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Virgin Galactic founder Richard Branson, Microsoft co-founder Paul Allen,
Scaled Composites founder Burt Rutan, and astronaut Brian Binnie


SpaceShipOne wins X Prize
Rutan designs, Allen pays, Binnie flies and Branson dreams big
By Brian Riley
Written: October 8, 2004
Posted: June 21, 2013, 1:35 am Pacific Time
PDF version

It’s 9:35 a.m. on Monday, Oct. 4, and I’m standing on the flight line of what is now called the “Mojave Spaceport.” SpaceShipOne is being towed back to its hanger, and Brian Binnie, a new astronaut, is standing on top of the ship, smiling as he waves an American flag in a spirit of triumph and jubilation.

After the ship comes to a stop, Binnie hops off, and Burt Rutan gives an impromptu speech: “The last thing I told Brian was to use a driver, keep his head down and swing. Brian, that was a nice drive.” The crowd cheered in response.

Referring to a previous aircraft he designed, which was the first plane ever to fly non-stop/non-refueled around the world in 1986, Rutan continued: “Voyager was an end. There was nothing practical about what Voyager did, but the important thing about today’s accomplishment is that this is not an end, it’s just a very good beginning.” More cheers and applause.

The crowd breaks up, and I find myself standing only a few feet away from Brian Binnie. I ask him if he would have his picture taken with me, and he kindly agrees. I feel a sense of awe and childlike wonder as we shake hands and I congratulate him. Binnie sees my wide-eyed appreciation, and I notice that he, too, seems to have a twinkle in his eye as he smiles and glances back. What a rush it was to be standing there with him on such a historic occasion, standing so close to SpaceShipOne that I could reach out and touch it if I wanted to.

As we turned to go into the hanger, further evidence of Rutan’s genius was sitting behind us in the form of White Knight, SpaceShipOne’s unorthodox-looking mothership. It was huge, filling up the space inside with its wings hanging only a few feet over our heads.

Burt’s father, George Rutan, walked over and introduced himself to the sponsor of the SpaceShipOne project, Paul Allen, as a few of us stood nearby, saying: “Burt, ever since he was small, was different. He would sit and look out the window, and I’d say, ‘What are you doing?’”

It was easy to come away with the impression that Rutan, in spirit, is every bit the same kid who designed his own model airplanes years ago. When I got the chance to ask him whether he thought he was still just a big kid, he ignored my question, quickly turned away and kept signing autographs. I thought to myself, “Isn’t that what an actual kid would have done?” as I watched him jubilantly bounce around the crowd.

Burt Rutan’s granddaughter, Whitney Davis, asked her youthful grandpa to autograph the souvenir T-shirt that she was wearing. At the age of seventeen, she had a very mature grasp of the significance of the events of the day. When I asked her for a quote, she spoke about the advancement of space technology: “It’s time for people to stop relying on the government to push the envelope.” Later, her proud grandfather explained to a well-wisher that Whitney was born while the Voyager was over the Philippines on its historic flight.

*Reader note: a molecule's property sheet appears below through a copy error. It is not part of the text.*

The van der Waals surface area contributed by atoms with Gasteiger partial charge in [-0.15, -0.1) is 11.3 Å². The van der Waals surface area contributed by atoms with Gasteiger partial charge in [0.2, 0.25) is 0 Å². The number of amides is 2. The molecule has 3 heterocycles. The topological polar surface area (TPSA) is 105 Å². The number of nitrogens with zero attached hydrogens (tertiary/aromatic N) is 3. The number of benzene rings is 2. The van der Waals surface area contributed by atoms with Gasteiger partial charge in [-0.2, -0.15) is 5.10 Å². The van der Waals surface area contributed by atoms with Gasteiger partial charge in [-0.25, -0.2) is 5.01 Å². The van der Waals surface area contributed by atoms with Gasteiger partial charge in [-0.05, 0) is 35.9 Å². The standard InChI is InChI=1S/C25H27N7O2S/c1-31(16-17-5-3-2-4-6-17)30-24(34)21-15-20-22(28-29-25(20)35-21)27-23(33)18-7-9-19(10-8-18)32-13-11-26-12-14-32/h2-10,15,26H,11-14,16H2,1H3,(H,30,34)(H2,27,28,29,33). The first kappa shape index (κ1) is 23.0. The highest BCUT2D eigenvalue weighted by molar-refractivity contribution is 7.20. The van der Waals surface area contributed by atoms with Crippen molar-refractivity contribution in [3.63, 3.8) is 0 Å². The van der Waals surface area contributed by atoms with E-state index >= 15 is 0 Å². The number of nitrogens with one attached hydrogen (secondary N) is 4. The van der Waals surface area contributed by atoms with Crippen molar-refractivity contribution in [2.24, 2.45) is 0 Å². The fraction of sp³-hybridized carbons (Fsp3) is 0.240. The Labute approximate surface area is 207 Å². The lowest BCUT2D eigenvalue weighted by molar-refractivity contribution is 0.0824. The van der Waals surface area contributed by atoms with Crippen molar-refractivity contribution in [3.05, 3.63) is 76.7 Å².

It was a day for the kids and the spirit of youthful optimism. Sir Richard Branson was there, speaking about his new Virgin Galactic company and how he has made a deal with Rutan to design a fleet of “spaceliners” that will take ordinary people into space. He’s going to take all the profits from that venture and reinvest them in space travel, doing it “for the kids,” he said. He speculated that there might even be a “moon hotel” someday in the future. I asked him if he felt like he was just a big kid like Rutan. He answered: “Absolutely. Peter Pan is my favorite theatrical. I never want to grow up.” He flashed me a huge grin as he backed up and politely broke away.

Mike Melvill, the world’s first commercial astronaut, who piloted White Knight earlier in the day, chatted with me, saying, “I’ve always been a big kid.” Brian Binnie gave his take on feeling and acting young: “I think you have to have some of that in you to play in this arena.” Paul Allen, who financed the SpaceShipOne project, explained his view: “Well, you never want to grow up completely, do you? You want to keep some of the kid inside you. You have to stay young at heart.”

Fourteen-year-old Jesse Basham, son of maintenance electrician Ken Basham, who works for Rutan, spent the afternoon collecting autographs from as many people as he could find who worked on the SpaceShipOne project, finally ending up with over 200 names. “I’m going to be famous someday, too,” he proudly declared, and was happy to sign his name in my notebook.

Earlier in the day, when SpaceShipOne was high overhead, gliding back down to earth, I watched it float past a majestic daytime moon, and I thought of the movie “E.T.” and how the boy in the story floated on his bicycle past the glowing disk of a yellow moon. I looked up at SpaceShipOne and thought, “That’s Burt Rutan up there, riding his bike across the sky for the whole world to see.” It surely was. Godspeed, Burt Rutan.

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Brian Riley can be reached at info@brianriley.us




The author, at the Mojave Spaceport






See also: SpaceShipOne (exhibit at the Smithsonian National Air and Space Museum).




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